Creative articles about sewing

Re-purposed sail tog bag


My dad and brother are sailors and enjoy fixing up boats. We often have a boat in the garden waiting to be repaired, renovated or sold. Sometimes with these boats there are sails that can’t be repaired or sold.
I decided to make my dad a “Carryall” (in South Africa we call it a Tog Bag) out of one of these sails. He often goes for a sail at the dam and needs a bag with a change of warm, dry clothes.

I wanted to use the markings traditionally found on a sail. The numbers are the sail’s unique race number, the letter determines the type of boat the sail belonged to (S for a Sonnet) and the crown is the manufacture’s logo.

The sail I used was made from Dacron which is a lightweight but medium-firm Polyester textile.
I was amazed by how well my B535 was able to sew through the challenging stiff material. Surprisingly I didn’t even break a needle! It was also a challenge needing to be precise in my stitching as pins and needles leave holes in this type of fabric, much like leather.



What will be needed:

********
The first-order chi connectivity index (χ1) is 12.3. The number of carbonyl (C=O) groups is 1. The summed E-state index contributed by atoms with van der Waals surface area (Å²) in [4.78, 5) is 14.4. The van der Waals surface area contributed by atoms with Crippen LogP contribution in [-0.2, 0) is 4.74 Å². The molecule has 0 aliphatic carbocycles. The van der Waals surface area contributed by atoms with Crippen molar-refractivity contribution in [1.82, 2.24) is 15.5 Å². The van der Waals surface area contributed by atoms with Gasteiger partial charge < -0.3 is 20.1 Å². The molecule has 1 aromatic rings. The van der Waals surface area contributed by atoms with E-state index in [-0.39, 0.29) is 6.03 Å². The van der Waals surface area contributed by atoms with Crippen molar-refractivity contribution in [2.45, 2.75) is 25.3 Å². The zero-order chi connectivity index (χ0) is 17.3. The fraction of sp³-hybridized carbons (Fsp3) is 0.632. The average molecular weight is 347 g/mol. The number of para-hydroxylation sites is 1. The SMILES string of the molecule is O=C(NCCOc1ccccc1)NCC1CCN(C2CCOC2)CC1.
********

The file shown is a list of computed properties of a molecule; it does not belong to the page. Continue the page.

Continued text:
• Tog Bag Pattern: Tog Bag Pattern Part 1    Tog Bag Pattern Part 2
  • Handle Placement Reference
  • Sewing machine
  • Zipper foot #4
  • 1m Lining (I recommend a lightweight cotton)
  • 1m Outer Fabric (I recommend a medium-heavy weight fabric like canvas, twill or denim)
  • 4.5m Webbing (5cm wide)
  • 55cm chunky or metal zip
  • 1 Slider (5cm wide)
  • 2 D rings (5cm wide)
  • Medium Thickness Universal needle (maybe 80/12 or 90/14) 


Download the 2 part pattern and assemble the pieces.
Follow the instructions and you should end up with Fabric and Webbing Pieces as above.


I double lined my bag as even though the sail fabric is stiff, I felt that it wouldn’t be firm enough to hold itself up. So that is why the back of my sail pieces are also navy like the lining.

The reason my inner pocket is so big is because I wanted to use the little window piece from the sail. I don’t recommend doing such a large pocket as it will gape immensely. By adding a button in the center of the pocket opening, I was able to remedy this.

I used the zigzag stitch as it distributes the tension better on the sail material. If I used a straight stitch, the stitches are more likely to pull tight and create tears in the sail material.
But you are welcome to use your usual straight stitch where I use zigzag in this project, unless I suggest to use the zigzag stitch.

Getting Started

  1. Finish the raw edges of the Inner Pocket.
    Fold the top edge of the pocket over by 1.5cm and sew in place.

  1. Place the pocket in the centre of one of the Lining Body pieces.